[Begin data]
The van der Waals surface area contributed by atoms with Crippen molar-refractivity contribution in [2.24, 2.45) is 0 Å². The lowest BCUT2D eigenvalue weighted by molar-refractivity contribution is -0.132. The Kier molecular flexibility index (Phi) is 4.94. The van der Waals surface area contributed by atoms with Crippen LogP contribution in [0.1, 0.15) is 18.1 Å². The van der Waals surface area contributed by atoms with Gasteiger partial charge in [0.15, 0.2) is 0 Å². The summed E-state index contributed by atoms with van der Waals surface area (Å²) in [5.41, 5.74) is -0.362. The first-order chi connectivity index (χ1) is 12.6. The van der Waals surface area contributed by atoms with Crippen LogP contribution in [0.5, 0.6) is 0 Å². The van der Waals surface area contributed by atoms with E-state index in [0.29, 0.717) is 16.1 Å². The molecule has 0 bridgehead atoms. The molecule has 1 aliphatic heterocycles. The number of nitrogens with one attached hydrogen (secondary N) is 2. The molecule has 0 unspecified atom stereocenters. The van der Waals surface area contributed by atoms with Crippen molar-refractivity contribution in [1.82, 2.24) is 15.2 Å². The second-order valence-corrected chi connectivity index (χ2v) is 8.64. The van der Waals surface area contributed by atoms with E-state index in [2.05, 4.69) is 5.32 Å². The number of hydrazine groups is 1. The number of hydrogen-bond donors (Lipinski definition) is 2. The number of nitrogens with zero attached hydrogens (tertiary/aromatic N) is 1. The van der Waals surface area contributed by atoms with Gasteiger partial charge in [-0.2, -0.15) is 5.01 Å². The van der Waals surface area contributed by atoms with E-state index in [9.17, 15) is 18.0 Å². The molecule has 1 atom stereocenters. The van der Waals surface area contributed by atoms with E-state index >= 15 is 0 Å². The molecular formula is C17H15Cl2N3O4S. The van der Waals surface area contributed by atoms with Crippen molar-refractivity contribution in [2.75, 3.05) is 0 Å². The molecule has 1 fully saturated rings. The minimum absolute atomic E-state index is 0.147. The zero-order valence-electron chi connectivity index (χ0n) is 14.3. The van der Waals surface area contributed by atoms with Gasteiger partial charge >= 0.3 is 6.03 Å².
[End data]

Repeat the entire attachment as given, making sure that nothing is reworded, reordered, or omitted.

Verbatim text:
The van der Waals surface area contributed by atoms with Crippen molar-refractivity contribution in [2.24, 2.45) is 0 Å². The lowest BCUT2D eigenvalue weighted by molar-refractivity contribution is -0.132. The Kier molecular flexibility index (Phi) is 4.94. The van der Waals surface area contributed by atoms with Crippen LogP contribution in [0.1, 0.15) is 18.1 Å². The van der Waals surface area contributed by atoms with Gasteiger partial charge in [0.15, 0.2) is 0 Å². The summed E-state index contributed by atoms with van der Waals surface area (Å²) in [5.41, 5.74) is -0.362. The first-order chi connectivity index (χ1) is 12.6. The van der Waals surface area contributed by atoms with Crippen LogP contribution in [0.5, 0.6) is 0 Å². The van der Waals surface area contributed by atoms with E-state index in [0.29, 0.717) is 16.1 Å². The molecule has 0 bridgehead atoms. The molecule has 1 aliphatic heterocycles. The number of nitrogens with one attached hydrogen (secondary N) is 2. The molecule has 0 unspecified atom stereocenters. The van der Waals surface area contributed by atoms with Crippen molar-refractivity contribution in [1.82, 2.24) is 15.2 Å². The second-order valence-corrected chi connectivity index (χ2v) is 8.64. The van der Waals surface area contributed by atoms with E-state index in [2.05, 4.69) is 5.32 Å². The number of hydrazine groups is 1. The number of hydrogen-bond donors (Lipinski definition) is 2. The number of nitrogens with zero attached hydrogens (tertiary/aromatic N) is 1. The van der Waals surface area contributed by atoms with Gasteiger partial charge in [-0.2, -0.15) is 5.01 Å². The van der Waals surface area contributed by atoms with E-state index in [9.17, 15) is 18.0 Å². The molecule has 1 atom stereocenters. The van der Waals surface area contributed by atoms with E-state index >= 15 is 0 Å². The molecular formula is C17H15Cl2N3O4S. The van der Waals surface area contributed by atoms with Crippen molar-refractivity contribution in [2.75, 3.05) is 0 Å². The molecule has 1 fully saturated rings. The minimum absolute atomic E-state index is 0.147. The zero-order valence-electron chi connectivity index (χ0n) is 14.3. The van der Waals surface area contributed by atoms with Gasteiger partial charge >= 0.3 is 6.03 Å².